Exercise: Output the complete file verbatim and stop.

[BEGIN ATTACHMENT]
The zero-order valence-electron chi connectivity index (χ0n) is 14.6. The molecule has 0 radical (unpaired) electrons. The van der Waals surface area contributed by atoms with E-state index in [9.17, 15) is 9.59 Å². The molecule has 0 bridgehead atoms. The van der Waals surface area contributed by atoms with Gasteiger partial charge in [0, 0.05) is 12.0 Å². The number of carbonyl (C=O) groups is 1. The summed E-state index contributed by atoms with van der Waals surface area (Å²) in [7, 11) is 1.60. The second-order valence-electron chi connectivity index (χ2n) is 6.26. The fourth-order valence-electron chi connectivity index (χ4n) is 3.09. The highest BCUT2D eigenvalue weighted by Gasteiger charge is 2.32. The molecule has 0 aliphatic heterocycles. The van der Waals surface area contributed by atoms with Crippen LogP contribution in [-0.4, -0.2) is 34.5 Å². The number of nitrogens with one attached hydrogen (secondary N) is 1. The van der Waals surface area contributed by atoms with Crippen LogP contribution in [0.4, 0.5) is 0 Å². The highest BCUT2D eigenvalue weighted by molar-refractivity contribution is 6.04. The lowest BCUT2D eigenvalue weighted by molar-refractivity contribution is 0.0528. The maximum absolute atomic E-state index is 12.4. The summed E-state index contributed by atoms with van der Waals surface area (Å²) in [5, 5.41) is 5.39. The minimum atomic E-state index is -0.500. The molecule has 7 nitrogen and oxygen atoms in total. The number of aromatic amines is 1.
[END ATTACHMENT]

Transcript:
The zero-order valence-electron chi connectivity index (χ0n) is 14.6. The molecule has 0 radical (unpaired) electrons. The van der Waals surface area contributed by atoms with E-state index in [9.17, 15) is 9.59 Å². The molecule has 0 bridgehead atoms. The van der Waals surface area contributed by atoms with Gasteiger partial charge in [0, 0.05) is 12.0 Å². The number of carbonyl (C=O) groups is 1. The summed E-state index contributed by atoms with van der Waals surface area (Å²) in [7, 11) is 1.60. The second-order valence-electron chi connectivity index (χ2n) is 6.26. The fourth-order valence-electron chi connectivity index (χ4n) is 3.09. The highest BCUT2D eigenvalue weighted by Gasteiger charge is 2.32. The molecule has 0 aliphatic heterocycles. The van der Waals surface area contributed by atoms with Crippen LogP contribution in [-0.4, -0.2) is 34.5 Å². The number of nitrogens with one attached hydrogen (secondary N) is 1. The van der Waals surface area contributed by atoms with Crippen LogP contribution in [0.4, 0.5) is 0 Å². The highest BCUT2D eigenvalue weighted by molar-refractivity contribution is 6.04. The lowest BCUT2D eigenvalue weighted by molar-refractivity contribution is 0.0528. The maximum absolute atomic E-state index is 12.4. The summed E-state index contributed by atoms with van der Waals surface area (Å²) in [5, 5.41) is 5.39. The minimum atomic E-state index is -0.500. The molecule has 7 nitrogen and oxygen atoms in total. The number of aromatic amines is 1.